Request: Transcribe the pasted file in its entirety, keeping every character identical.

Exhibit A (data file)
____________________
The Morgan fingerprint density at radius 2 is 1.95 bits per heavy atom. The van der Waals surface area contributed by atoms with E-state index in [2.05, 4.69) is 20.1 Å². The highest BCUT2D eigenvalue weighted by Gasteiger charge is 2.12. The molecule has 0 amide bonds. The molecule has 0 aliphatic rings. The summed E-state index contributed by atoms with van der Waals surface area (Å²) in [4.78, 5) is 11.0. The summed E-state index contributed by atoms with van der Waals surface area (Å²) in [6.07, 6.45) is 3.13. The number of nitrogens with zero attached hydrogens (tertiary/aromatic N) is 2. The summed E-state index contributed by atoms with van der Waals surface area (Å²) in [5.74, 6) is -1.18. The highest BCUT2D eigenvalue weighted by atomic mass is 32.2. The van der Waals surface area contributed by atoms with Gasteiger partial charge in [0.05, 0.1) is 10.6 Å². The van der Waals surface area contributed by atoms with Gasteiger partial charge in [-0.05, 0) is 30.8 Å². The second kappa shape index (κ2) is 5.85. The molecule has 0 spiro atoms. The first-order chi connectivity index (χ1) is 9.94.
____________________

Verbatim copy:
The Morgan fingerprint density at radius 2 is 1.95 bits per heavy atom. The van der Waals surface area contributed by atoms with E-state index in [2.05, 4.69) is 20.1 Å². The highest BCUT2D eigenvalue weighted by Gasteiger charge is 2.12. The molecule has 0 amide bonds. The molecule has 0 aliphatic rings. The summed E-state index contributed by atoms with van der Waals surface area (Å²) in [4.78, 5) is 11.0. The summed E-state index contributed by atoms with van der Waals surface area (Å²) in [6.07, 6.45) is 3.13. The number of nitrogens with zero attached hydrogens (tertiary/aromatic N) is 2. The summed E-state index contributed by atoms with van der Waals surface area (Å²) in [5.74, 6) is -1.18. The highest BCUT2D eigenvalue weighted by atomic mass is 32.2. The van der Waals surface area contributed by atoms with Gasteiger partial charge in [0.05, 0.1) is 10.6 Å². The van der Waals surface area contributed by atoms with Gasteiger partial charge in [-0.05, 0) is 30.8 Å². The second kappa shape index (κ2) is 5.85. The molecule has 0 spiro atoms. The first-order chi connectivity index (χ1) is 9.94.